Clemson football Coach Danny Ford was reprimanded and placed on one year's probation by the university yesterday because of his behavior in last week's loss to Maryland. He also was told he cannot be on the sideline for next year's game against the Terrapins.

In addition, four Clemson players were suspended for Saturday's game against South Carolina for their actions against Maryland's Lewis Askew at the end of the Terrapins' 34-31 victory in Clemson, S.C., and two others were reprimanded and placed on probation. Of the six players involved, all three underclassmen were suspended for next year's game at Maryland.

Atlantic Coast Conference Commissioner Bob James, who acted jointly with Clemson in determining the punishment, said the stern disciplinary action is the first of its kind in the 15 years he has been commissioner. "There's no way I would sit in this chair and tolerate actions like this," James said last night. "It was very ugly."

Ford's coaching activities will be limited to the press box for the Maryland game Nov. 15 in College Park. There was no precise explanation of what probation entailed, but ACC sources indicated Ford and his players will be watched closely, and any future incidents will result in harsher punishment.

In a prepared statement, Ford apologized for his behavior and that of his team. "I regret that this incident took place and I apologize to everyone . . . " The players all were told to apologize to Askew.

The suspended players are senior defensive end Eric Dawson, senior safety Ken Danforth and freshmen defensive backs James Lott and Norman Haynes. Eldridge Milton, a senior linebacker, and Keith Williams, a junior linebacker, were reprimanded for their involvement and placed on probation.

Maryland Coach Bobby Ross, who had said he did not want any action taken against Clemson, said last night, "I know that's a tough thing for Clemson to do. I was surprised it came as fast as it did. But they are to be credited with taking the initiative and taking very decisive action. I'm glad it's all over with."

Maryland won the controversial game, 34-31, on a 20-yard field goal with three seconds left after tying it, 31-31, with 1:18 remaining. Ford was irate because he said the officials did not notice the 25-second snap clock had expired, which would have nullified Maryland's game-tying touchdown pass and resulted in a five-yard penalty. Ford ran onto the field and berated the officials and easily could be heard screaming obscenities during the regionally televised game.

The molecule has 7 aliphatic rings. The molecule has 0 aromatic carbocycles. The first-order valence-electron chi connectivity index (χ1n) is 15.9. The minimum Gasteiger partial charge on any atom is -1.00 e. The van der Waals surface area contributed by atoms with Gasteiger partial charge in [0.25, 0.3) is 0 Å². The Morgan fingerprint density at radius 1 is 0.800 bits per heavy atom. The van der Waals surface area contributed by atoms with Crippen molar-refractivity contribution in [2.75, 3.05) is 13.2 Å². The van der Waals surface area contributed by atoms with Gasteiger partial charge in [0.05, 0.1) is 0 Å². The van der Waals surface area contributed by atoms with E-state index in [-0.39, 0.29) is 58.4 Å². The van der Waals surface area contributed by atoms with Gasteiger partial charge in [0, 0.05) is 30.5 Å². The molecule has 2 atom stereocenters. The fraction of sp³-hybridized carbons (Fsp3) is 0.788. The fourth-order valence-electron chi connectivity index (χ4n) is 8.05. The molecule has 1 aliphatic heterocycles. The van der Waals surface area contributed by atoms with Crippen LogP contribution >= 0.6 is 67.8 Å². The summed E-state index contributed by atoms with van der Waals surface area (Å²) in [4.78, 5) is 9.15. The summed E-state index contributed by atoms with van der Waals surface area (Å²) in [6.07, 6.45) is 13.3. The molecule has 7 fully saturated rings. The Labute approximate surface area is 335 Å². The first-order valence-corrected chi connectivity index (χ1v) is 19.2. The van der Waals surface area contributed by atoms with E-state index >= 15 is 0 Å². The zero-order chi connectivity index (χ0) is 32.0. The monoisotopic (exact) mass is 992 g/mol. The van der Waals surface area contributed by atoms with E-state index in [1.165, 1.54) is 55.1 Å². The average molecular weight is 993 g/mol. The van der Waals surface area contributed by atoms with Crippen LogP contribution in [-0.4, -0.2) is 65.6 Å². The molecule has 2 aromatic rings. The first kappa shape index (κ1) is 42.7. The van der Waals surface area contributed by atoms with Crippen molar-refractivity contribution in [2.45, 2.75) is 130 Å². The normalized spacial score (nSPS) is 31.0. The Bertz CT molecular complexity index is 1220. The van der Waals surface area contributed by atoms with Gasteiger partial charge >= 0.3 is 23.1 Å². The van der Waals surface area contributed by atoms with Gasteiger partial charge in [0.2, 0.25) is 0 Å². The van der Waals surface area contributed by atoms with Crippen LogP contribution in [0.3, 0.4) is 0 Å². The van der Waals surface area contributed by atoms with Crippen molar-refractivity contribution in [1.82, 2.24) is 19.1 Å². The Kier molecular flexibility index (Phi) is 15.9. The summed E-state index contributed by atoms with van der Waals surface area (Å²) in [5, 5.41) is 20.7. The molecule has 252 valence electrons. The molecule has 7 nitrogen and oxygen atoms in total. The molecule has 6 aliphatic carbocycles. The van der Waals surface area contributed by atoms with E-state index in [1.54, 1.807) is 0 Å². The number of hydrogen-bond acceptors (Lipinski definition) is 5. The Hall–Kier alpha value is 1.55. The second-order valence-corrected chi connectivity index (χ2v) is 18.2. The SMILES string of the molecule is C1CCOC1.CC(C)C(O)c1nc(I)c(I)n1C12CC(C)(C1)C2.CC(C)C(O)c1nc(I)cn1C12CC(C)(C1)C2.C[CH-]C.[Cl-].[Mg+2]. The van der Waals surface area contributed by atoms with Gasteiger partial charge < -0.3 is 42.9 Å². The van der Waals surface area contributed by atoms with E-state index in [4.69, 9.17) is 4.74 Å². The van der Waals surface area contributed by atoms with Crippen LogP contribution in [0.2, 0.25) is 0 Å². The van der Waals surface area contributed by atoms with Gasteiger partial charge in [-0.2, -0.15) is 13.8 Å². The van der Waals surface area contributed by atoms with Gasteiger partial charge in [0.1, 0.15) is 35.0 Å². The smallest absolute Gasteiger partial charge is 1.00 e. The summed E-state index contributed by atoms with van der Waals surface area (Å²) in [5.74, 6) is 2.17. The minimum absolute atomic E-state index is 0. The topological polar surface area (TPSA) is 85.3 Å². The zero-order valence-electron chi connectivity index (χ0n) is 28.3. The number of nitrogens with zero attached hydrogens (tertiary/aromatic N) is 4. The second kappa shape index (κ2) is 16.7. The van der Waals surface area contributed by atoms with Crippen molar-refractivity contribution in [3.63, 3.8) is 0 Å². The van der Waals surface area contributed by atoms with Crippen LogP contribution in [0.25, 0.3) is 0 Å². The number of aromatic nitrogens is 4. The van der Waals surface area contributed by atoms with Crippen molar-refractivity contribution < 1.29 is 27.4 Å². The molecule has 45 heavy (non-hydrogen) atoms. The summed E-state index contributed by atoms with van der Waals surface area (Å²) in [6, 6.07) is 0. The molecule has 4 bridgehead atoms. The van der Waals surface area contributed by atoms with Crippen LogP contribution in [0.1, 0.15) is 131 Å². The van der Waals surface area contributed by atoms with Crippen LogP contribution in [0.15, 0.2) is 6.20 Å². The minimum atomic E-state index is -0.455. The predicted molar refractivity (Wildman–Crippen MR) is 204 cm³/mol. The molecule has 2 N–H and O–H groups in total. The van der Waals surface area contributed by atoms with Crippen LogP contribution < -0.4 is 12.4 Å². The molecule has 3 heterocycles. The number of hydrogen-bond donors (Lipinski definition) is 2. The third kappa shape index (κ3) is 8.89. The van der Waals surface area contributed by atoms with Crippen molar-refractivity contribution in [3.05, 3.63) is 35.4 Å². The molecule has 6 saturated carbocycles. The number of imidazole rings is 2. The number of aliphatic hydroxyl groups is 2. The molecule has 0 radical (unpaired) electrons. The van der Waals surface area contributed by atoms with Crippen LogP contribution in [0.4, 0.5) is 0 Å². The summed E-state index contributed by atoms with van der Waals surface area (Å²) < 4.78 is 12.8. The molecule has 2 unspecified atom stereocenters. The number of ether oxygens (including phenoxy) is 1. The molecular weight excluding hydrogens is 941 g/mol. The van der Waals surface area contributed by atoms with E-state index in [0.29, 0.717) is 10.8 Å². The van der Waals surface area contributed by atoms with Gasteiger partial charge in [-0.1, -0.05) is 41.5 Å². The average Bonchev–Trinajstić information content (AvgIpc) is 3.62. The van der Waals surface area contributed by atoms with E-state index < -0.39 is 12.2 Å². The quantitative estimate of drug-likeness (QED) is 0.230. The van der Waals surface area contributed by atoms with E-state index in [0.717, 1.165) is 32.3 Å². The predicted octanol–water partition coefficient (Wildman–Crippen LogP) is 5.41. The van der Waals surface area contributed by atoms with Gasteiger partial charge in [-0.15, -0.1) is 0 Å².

After the final play, on which Askew made a tackle on the Clemson sideline, replays indicated that at least six players surrounded Askew and began beating him about the head and body. Several times, Clemson players pulled his face mask and tried to take off his helmet. At least one Clemson player used his own helmet to hit Askew.

Askew said later he was well-protected by his helmet and pads and did not receive any injury. He was not available to comment last night.

Ross, who couldn't see what happened from the middle of the field, was shocked the next day when he saw the replay and called it "a street mugging. He wasn't hurt, but he could have been."

Ross said yesterday he wrote a letter of thanks to Clemson player Raymond Chavous, who ran over to pull his teammates off Askew. Both Ford and James commended the work of graduate assistant coach David Bennett, Chavous and player Terence Mack in breaking up the assault. "They are a great credit to Clemson University," James said.

In an interview last night, James said, "There's probably not a group of people today who are sorrier than those kids at Clemson. But it's like your family in a way. You have to take some disciplinary action at times. It tears you apart. We're not trying to make an example of those players at Clemson."

Bob Skelton, the faculty representative at Clemson, Athletic Director Bobby Robinson, and Nick Lomax, the acting vice president for student affairs, worked in conjunction with James to reach a decision on the punishment.

James said it was Ford's behavior on the field, after the game-tying touchdown pass, that warranted his reprimand and probation. James said the Clemson officials did not try to determine if Ford's actions played a role in the behavior of his players. "But you have to put all the pieces together," James said.

"We do not condone the actions that took place at the conclusion of the Clemson-Maryland game," Robinson said in a statement. "This behavior does not belong in intercollegiate athletics and it was an embarrassment to the university."